White weddings

Mupotsa, Danai S
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White Weddings falls under the National Research Foundation (NRF) Chair on “Local Histories, Present Realities”, at the University of the Witwatersrand. The project was initiated by an interest in the promulgation of mediated representations of big fat South African weddings that reflect the conspicuous consumption of a “new” black middle class and elite in South Africa. The project reads consumption as a site for the elaboration of new forms of personhood in post/transition South Africa, read alongside a more critical genealogy of the black consumer. Reading ethnographic data against media/ted representations, this project emphasizes the liminality between the real and the imagined that weddings offer those have them as an opportunity to be literally on stage, performing an aspired for self/celebrity. The projects also views wedding rituals as the public performance of sex, working to regulate our heteronorms they literally perform our desires and aspirations (read differently from desire) for the “family” and “nation”, marking gendered and raced bodies into an oedipalized process of myth-making that frequently slides past social analysis. I queer-y the innocence of our everyday understandings of coupledom and marriage to suggest that the meanings produced in the marriage ritual are constitutive of the discourse of différance. I refuse the dichotomy of tradition/modernity, which like others work to make natural deeply problematic conceptions, seeking a mode of thinking that recognises motion and is therefore nomadic. Nomadic thinking works particularly well for those of us examining the “local” in African spaces as subjects work and produce themselves more fluidly than more confined models of temporality suggest or allow. I propose the figuration “becoming-black-bride”, to foreground the black women who were the subjects of the research, as well as the local that occurs through the marriage ritual is a central thread. Through this figure, I suggest that the circuits of capital, labour and consumption come to a head with the work of race, class, gender and sex. My reading of marriage rituals is not simply a critique of compulsory heterosexuality and heteronormativity, but through the figure of becoming-black-bride, I reveal the fragility of the aspiration of being properly human. The marriage ritual intends to enact intimacy in public for a reason; certainly, as I suggest this includes the aspiration for or to restore Order. Concluding “Against Love?” These rituals enact our desires to be visible within the logics of being properly human so through them, like other kinds of statements for inclusion we can and do make political demands. I am therefore tentative in my dismissal of these demands like others before me who for example support civil rights movements for marriage equality, but recognize that this form of inclusive politics is fundamentally problematic. Concluding “Against Love?”, my critique of marriage practices and rituals attends to the enjoyment, pleasure, relations, dispossessions, anxieties, expectations, disappointments and negotiations attached to these modes of performing our selves and experiencing connection with others.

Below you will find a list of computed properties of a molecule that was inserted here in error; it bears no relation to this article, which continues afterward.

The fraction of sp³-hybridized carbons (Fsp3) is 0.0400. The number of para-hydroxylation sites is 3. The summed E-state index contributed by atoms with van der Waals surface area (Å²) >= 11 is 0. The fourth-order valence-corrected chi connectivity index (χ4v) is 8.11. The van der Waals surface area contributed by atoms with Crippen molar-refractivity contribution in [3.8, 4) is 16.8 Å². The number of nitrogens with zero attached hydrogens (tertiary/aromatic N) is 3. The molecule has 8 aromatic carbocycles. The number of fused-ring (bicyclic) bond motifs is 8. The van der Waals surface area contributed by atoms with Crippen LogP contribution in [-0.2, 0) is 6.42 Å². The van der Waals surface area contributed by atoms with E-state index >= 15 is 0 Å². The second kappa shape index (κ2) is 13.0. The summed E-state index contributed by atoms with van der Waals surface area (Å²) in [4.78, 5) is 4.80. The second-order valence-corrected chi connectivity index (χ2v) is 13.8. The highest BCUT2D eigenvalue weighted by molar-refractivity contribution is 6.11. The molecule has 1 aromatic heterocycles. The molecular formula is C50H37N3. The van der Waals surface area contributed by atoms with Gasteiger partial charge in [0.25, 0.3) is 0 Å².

A thesis submitted in fulfilment of the requirements for the degree of Doctor of Philosophy in the Faculty of Humanities at the University of Witwatersrand, Johannesburg.